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Old 05-09-2020, 03:38 PM
Henrykjr Henrykjr is offline
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Default Build or Buy 20x16 Shed?



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Ok folks I'm kind of on the fence here. I am considering putting a small 320sq foot shed on my rural property.

I'm making no bones about it.....I'm concerned where the economy is going to go in the coming months.

I plan to build this out...so in an absolute worst case scenario it can be lived in.

So.....a new 320' shed.....delivered and set up...$8200. It's made out of 2x4's and I could finish it for about $6K. So about $15K all in.

I'm trying to balance my time to build vs how much money I can save.

The advantage that I could get out of building I could customize it to be better suited to a tiny home layout.

Considering the same plan and same square footage how much money could I potentially save by builiding it myself in terms of material cost?

HK
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Old 05-09-2020, 03:57 PM
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I just built a shed, albeit smaller than that. I compared it to a pre built shed in my area. The pre built on a skid would have been more economical. I went with what I have because I needed a taller peak height inside and terrain does not allow access. I put 6x6 piers in and built up the deck on it.

If you have level access and can put in a compacted stone pad the prebuilt is a good deal n most cases.

You want to finish it to stay in? Consider septic and hvac. Power is not cheap either. Mine has water and power. I just buried #6 and #10 direct bury lines out to it along with a run of pex pipe. It just has a sink so the drain daylights do the bank in the woods. Luckily my neighbor has a small backhoe ND did the burying for me.
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Old 05-09-2020, 04:21 PM
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Does it get cold where you are? How about snow? I think you could build a nicer unit for the same money as a kit, but get better stuff like windows, doors, insulation, 2x6 walls, metal roof, concrete siding. Larger eves can provide outside storage or a dry working space. Make use of the attic space for storage by having a good supported floor.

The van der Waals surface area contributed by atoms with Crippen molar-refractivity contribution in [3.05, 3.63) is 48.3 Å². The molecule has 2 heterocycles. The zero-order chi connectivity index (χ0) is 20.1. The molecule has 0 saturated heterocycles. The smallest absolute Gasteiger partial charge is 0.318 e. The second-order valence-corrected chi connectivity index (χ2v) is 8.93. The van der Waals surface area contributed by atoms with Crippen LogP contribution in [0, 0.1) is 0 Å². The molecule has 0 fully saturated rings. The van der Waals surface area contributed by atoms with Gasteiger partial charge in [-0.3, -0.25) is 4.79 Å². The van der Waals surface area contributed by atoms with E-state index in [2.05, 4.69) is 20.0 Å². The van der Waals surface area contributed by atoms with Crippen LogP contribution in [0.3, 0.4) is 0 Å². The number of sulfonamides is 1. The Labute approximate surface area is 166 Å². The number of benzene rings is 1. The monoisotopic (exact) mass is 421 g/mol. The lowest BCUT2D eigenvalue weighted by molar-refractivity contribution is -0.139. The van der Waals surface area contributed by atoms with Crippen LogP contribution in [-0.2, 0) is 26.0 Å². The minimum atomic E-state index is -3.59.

I would also wire it for 12 vdc LED lighting and have a regular air tight wood stove with a flat top and a big door. Straight vertical stainless steel chimney exiting the the roof at the peak.
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Old 05-09-2020, 04:37 PM
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You could halve that, at least, by doing it yourself.

At least half, if you get creative, you could save even more.

If you had one other person to help you, finished in a month.

Obviously, if you start having to install sewer lines, nice flooring, etc you can blow your budget to hell.

But just for an insulated, closed in building with a wood stove and water tank? No problem.
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Old 05-09-2020, 04:44 PM
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I am finishing up a big shed I built. 12 x 16 with a 19' peak roof. I have a large loft area and rafters above it for additional storage. With the exception of a few times to have help lift up wall and roof framing sections, I have done all the work myself. Other than the roofing nails for the felt paper there are no nails in construction. It is all done with decking screws.

If you can do it yourself, you can customize it as you see fit, like I did. and its a great feeling of pride showing it off. Also you know no corners were cut or inferior supplies used. If a tornado is bearing down on my home, I am getting in my shed!!
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Old 05-09-2020, 05:25 PM
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Depending on your county you may need a building permit. Most counties the rule is if it is less than 80sq ft sometimes less than 120sq ft you don't need a permit.

The prebuilt structures that are brought in on skids sometimes get around the permit since it has no foundation. So that might be a plus for a prebuilt shed.

However quality on those usually sucks/subpar at best. If you have a month of free weekends and a helper you could probably knock one out that is better quality.

What ever you do I would only choose the path that you can accomplish without taking out a loan or putting it on credit cards.
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Old 05-09-2020, 08:17 PM
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No idea on costs but I would build it myself simply because I like doing things like that. But also consider the time factor. Having a shed prebuilt means you have a lot more time to do other projects. It may also be quicker to buy one than build one.

Good luck. It is a great idea.
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Old 05-10-2020, 06:50 AM